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Celebrating 50 Million Trees Planted

Terry Musgrove, contributing photographer, and his canine companion, Yogi, stop for a rest in Malheur National Forest.

For nearly a quarter of a century, members of the Arbor Day Foundation have contributed to the replanting of forests throughout our nation that have fallen victim to wildfires, insects, storms or disease epidemics. This year the 50 millionth tree will be planted in this ambitious restoration campaign. Thanks to the generosity of our members and partners, state parks, county-owned land and national forests have been put on the road to recovery. Here are three national forests that represent some of the 338 areas planted to date.

Tahoe National Forest

Tahoe National Forest

Wildfires in 2013 burned some 22,500 acres of California’s Tahoe National Forest. As restoration efforts unfold, plans are to use the new seedlings to restore wildlife habitat, including stands of trees needed by the California spotted owl. Other critical needs are to reduce soil erosion that results from the loss of vegetation and ground cover and to create forest conditions less prone to catastrophic fires in the future. This year, 608,000 trees are helping to bring back the forest cover to meet these needs.

A careful planting plan is being followed on the Tahoe with strategies that include variable spacing to imitate nature. Another technique is the use of cluster plantings whereby 3 trees, usually of different species, are planted together with wide spacing between clusters. Eventually the open spaces will be filled in naturally from the seeds produced by the best trees now being planted. As planting proceeds—often in steep, rugged terrain—it is also essential to provide growing space for the little trees. This enormous job requires crews to hand cut competing vegetation within a five-foot radius of each tree.

Malheur National Forest

The trees being planted are especially important for the Canada lynx, a species listed by the U.S. Fish and Wildlife Service as ‘threatened.’

Approximately 220,000 trees are being planted this year on the Malheur National Forest located in eastern Oregon’s Blue Mountains. Recent wildfires burned so hotly in some areas of the forest that nearly all vegetation was lost, including natural seed sources that often survive less intense fires. To replicate the original forest and ensure success of the planting effort, seeds have been collected from local, unburned areas that match the sites where the trees are to be planted. The seeds were then propagated in a nursery and are being transplanted in little ‘plug’ containers so the roots are kept moist and intact.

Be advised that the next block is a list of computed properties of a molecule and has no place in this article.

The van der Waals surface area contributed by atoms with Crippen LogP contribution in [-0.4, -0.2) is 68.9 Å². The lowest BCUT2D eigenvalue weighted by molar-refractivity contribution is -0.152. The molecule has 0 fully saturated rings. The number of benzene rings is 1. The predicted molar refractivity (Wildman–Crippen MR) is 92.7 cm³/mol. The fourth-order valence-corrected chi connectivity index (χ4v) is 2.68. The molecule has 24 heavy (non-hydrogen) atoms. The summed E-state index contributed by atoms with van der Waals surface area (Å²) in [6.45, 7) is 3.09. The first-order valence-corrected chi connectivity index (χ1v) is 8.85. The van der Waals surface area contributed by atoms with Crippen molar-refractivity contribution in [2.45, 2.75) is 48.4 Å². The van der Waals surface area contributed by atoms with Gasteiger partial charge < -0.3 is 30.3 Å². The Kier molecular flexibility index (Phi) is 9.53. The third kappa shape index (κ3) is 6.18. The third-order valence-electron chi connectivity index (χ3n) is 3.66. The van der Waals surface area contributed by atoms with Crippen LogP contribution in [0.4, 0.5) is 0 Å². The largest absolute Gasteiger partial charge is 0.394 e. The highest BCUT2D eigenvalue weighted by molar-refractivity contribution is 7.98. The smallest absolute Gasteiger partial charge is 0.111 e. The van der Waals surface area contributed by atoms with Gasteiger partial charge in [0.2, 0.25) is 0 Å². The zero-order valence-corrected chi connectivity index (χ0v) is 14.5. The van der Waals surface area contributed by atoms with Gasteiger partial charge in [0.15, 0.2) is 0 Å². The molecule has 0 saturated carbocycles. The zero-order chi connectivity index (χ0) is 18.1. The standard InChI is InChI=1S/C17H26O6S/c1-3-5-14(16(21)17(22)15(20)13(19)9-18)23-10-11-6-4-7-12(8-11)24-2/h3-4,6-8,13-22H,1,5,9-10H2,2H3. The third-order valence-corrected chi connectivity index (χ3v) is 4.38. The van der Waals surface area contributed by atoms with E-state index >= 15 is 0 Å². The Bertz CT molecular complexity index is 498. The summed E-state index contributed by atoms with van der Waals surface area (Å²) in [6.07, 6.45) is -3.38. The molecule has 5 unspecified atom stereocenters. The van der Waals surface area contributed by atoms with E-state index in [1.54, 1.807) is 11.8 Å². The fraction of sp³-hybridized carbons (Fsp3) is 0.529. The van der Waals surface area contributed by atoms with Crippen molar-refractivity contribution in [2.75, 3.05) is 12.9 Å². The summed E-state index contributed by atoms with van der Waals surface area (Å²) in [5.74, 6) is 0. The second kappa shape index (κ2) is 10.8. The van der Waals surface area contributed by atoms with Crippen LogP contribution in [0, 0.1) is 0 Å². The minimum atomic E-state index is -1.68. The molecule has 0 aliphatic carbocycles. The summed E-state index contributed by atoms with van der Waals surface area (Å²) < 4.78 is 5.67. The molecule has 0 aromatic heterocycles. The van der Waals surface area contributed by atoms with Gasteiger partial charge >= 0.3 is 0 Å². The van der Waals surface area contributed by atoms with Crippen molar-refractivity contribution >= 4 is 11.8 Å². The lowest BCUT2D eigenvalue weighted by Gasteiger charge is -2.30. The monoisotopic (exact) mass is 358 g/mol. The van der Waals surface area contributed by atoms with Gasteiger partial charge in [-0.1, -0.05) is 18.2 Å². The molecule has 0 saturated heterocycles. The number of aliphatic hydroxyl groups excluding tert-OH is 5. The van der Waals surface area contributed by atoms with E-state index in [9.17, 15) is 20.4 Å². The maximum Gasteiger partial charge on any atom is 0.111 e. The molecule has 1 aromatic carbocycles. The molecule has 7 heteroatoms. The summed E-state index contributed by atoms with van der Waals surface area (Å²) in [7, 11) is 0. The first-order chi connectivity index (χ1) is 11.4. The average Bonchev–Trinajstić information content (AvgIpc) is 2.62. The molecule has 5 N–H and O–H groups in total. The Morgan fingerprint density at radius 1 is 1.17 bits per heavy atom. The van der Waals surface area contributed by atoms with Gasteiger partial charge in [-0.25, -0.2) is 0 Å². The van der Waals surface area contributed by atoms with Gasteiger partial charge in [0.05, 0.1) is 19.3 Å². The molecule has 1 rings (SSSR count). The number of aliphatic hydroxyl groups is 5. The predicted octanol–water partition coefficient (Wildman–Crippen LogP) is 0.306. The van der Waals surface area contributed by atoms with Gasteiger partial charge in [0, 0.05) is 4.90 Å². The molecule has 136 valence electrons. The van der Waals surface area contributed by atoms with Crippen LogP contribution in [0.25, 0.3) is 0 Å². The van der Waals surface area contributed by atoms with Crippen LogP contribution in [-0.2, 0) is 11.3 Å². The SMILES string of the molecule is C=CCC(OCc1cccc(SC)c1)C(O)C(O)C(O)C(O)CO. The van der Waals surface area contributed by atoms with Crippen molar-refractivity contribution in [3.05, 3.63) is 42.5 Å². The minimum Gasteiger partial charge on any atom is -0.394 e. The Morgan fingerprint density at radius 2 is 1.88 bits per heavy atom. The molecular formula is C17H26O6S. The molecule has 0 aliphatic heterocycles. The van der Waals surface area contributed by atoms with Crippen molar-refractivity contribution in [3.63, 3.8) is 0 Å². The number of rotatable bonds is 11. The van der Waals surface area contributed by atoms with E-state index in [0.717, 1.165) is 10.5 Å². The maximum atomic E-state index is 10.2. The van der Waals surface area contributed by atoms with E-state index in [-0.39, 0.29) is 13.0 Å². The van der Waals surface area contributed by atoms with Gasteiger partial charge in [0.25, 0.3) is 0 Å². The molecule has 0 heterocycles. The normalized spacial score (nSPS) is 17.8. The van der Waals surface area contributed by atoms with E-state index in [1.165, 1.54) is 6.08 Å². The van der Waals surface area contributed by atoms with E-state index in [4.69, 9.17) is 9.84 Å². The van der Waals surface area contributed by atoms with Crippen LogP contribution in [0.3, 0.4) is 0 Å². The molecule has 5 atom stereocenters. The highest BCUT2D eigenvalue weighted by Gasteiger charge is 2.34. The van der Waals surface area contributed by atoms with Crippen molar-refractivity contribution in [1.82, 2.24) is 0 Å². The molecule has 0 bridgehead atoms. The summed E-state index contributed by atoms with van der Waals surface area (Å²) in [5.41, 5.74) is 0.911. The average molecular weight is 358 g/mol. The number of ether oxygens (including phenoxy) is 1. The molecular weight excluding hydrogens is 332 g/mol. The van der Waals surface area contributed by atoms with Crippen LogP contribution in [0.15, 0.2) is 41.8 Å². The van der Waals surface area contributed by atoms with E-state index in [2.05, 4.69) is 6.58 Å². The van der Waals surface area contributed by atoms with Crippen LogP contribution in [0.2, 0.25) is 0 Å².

The Malheur National Forest is an important resource for the economic welfare of rural families. The area being restored will not only keep the land economically productive, it will also provide needed cover for big game and habitat for multiple wildlife species, especially Neotropical migratory birds.

Medicine Bow–Routt National Forest

Routt National Forest

The ‘Replanting our National Forests’ program is being put into action on this national forest that provides critical drinking water for expanding populations in foothill cities and year-round recreation for thousands of visitors. Theodore Roosevelt recognized the importance of this land as early as 1905 and had it set aside for the public good. The Routt portion of the forest straddles the continental divide west of Fort Collins, Colorado, and the Medicine Bow features popular campgrounds and climbing areas in southeastern Wyoming.

Surveys in the forest have found that natural reproduction following intense wildfires has been spotty at best. Some of the fires burned in lodgepole stands that were too young to produce cones that ordinarily open and provide seeds after a fire. Elsewhere, the fires were so intense that organic material in the soils was destroyed, creating an environment that is detrimental to water quality. Forest officials also report that planting is needed in order to restore favorable wildlife habitat. The restored forest will provide cover for the Canada lynx and habitat for snowshoe hares, one of its important sources of food.

Read more great stories of forest replanting.

The Need Continues

The budgets of land management agencies are not adequate to meet the backlog of planting needs as wildfires and other threats continue each year and seem to grow in intensity. The Arbor Day Foundation has provided welcome and highly successful assistance for restoring the land and helping to make it more resistant to future fires, storms and epidemics. For the environment, economy and recreational needs of the nation, member support will continue to help sustain this important program.